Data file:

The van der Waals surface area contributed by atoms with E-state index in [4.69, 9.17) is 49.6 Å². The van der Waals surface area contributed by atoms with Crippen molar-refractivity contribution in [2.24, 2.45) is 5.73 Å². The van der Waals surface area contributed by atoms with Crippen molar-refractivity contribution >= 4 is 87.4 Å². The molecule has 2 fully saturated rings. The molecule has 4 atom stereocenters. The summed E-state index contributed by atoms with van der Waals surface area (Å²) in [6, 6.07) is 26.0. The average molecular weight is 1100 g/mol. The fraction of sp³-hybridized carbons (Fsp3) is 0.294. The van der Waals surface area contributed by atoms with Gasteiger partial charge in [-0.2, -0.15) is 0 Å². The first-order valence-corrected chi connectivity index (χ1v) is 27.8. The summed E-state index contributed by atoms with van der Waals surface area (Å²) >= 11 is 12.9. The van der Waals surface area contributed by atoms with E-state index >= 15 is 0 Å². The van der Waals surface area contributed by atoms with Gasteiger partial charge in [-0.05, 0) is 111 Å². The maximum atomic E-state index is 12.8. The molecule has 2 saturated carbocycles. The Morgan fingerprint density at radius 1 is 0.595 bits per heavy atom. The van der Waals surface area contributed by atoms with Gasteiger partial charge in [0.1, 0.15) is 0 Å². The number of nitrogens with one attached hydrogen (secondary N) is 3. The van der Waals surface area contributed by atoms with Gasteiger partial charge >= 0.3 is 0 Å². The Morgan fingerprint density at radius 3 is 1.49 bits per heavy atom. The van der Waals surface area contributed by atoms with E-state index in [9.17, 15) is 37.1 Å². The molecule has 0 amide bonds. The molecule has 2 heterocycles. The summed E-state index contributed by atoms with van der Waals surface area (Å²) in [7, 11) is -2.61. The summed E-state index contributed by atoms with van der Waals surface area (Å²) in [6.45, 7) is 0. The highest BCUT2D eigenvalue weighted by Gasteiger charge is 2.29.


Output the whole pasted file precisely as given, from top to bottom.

The van der Waals surface area contributed by atoms with E-state index in [4.69, 9.17) is 49.6 Å². The van der Waals surface area contributed by atoms with Crippen molar-refractivity contribution in [2.24, 2.45) is 5.73 Å². The van der Waals surface area contributed by atoms with Crippen molar-refractivity contribution >= 4 is 87.4 Å². The molecule has 2 fully saturated rings. The molecule has 4 atom stereocenters. The summed E-state index contributed by atoms with van der Waals surface area (Å²) in [6, 6.07) is 26.0. The average molecular weight is 1100 g/mol. The fraction of sp³-hybridized carbons (Fsp3) is 0.294. The van der Waals surface area contributed by atoms with Gasteiger partial charge in [-0.2, -0.15) is 0 Å². The first-order valence-corrected chi connectivity index (χ1v) is 27.8. The summed E-state index contributed by atoms with van der Waals surface area (Å²) >= 11 is 12.9. The van der Waals surface area contributed by atoms with E-state index >= 15 is 0 Å². The van der Waals surface area contributed by atoms with Gasteiger partial charge in [-0.05, 0) is 111 Å². The maximum atomic E-state index is 12.8. The molecule has 2 saturated carbocycles. The Morgan fingerprint density at radius 1 is 0.595 bits per heavy atom. The van der Waals surface area contributed by atoms with Gasteiger partial charge in [0.1, 0.15) is 0 Å². The number of nitrogens with one attached hydrogen (secondary N) is 3. The van der Waals surface area contributed by atoms with Gasteiger partial charge >= 0.3 is 0 Å². The Morgan fingerprint density at radius 3 is 1.49 bits per heavy atom. The van der Waals surface area contributed by atoms with E-state index in [9.17, 15) is 37.1 Å². The molecule has 0 amide bonds. The molecule has 2 heterocycles. The summed E-state index contributed by atoms with van der Waals surface area (Å²) in [7, 11) is -2.61. The summed E-state index contributed by atoms with van der Waals surface area (Å²) in [6.45, 7) is 0. The highest BCUT2D eigenvalue weighted by Gasteiger charge is 2.29.